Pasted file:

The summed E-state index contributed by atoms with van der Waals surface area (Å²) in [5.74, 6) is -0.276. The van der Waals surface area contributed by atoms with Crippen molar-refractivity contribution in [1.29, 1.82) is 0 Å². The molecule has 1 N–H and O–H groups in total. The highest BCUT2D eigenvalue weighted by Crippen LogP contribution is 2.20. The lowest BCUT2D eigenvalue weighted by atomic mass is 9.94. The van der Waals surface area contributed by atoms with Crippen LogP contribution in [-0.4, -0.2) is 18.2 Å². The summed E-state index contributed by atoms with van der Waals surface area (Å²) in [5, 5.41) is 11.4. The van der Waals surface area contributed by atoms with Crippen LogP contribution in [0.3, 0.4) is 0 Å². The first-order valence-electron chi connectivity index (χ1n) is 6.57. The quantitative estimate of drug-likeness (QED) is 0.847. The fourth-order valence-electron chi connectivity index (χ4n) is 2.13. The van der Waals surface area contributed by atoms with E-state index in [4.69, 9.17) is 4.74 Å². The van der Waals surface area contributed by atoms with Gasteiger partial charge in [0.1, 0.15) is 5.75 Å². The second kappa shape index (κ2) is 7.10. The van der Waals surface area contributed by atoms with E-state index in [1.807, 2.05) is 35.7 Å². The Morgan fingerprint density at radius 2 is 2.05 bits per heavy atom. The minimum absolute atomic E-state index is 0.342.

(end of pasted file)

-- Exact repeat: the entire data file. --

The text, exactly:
The summed E-state index contributed by atoms with van der Waals surface area (Å²) in [5.74, 6) is -0.276. The van der Waals surface area contributed by atoms with Crippen molar-refractivity contribution in [1.29, 1.82) is 0 Å². The molecule has 1 N–H and O–H groups in total. The highest BCUT2D eigenvalue weighted by Crippen LogP contribution is 2.20. The lowest BCUT2D eigenvalue weighted by atomic mass is 9.94. The van der Waals surface area contributed by atoms with Crippen LogP contribution in [-0.4, -0.2) is 18.2 Å². The summed E-state index contributed by atoms with van der Waals surface area (Å²) in [5, 5.41) is 11.4. The van der Waals surface area contributed by atoms with Crippen LogP contribution in [0.3, 0.4) is 0 Å². The first-order valence-electron chi connectivity index (χ1n) is 6.57. The quantitative estimate of drug-likeness (QED) is 0.847. The fourth-order valence-electron chi connectivity index (χ4n) is 2.13. The van der Waals surface area contributed by atoms with E-state index in [4.69, 9.17) is 4.74 Å². The van der Waals surface area contributed by atoms with Gasteiger partial charge in [0.1, 0.15) is 5.75 Å². The second kappa shape index (κ2) is 7.10. The van der Waals surface area contributed by atoms with E-state index in [1.807, 2.05) is 35.7 Å². The Morgan fingerprint density at radius 2 is 2.05 bits per heavy atom. The minimum absolute atomic E-state index is 0.342.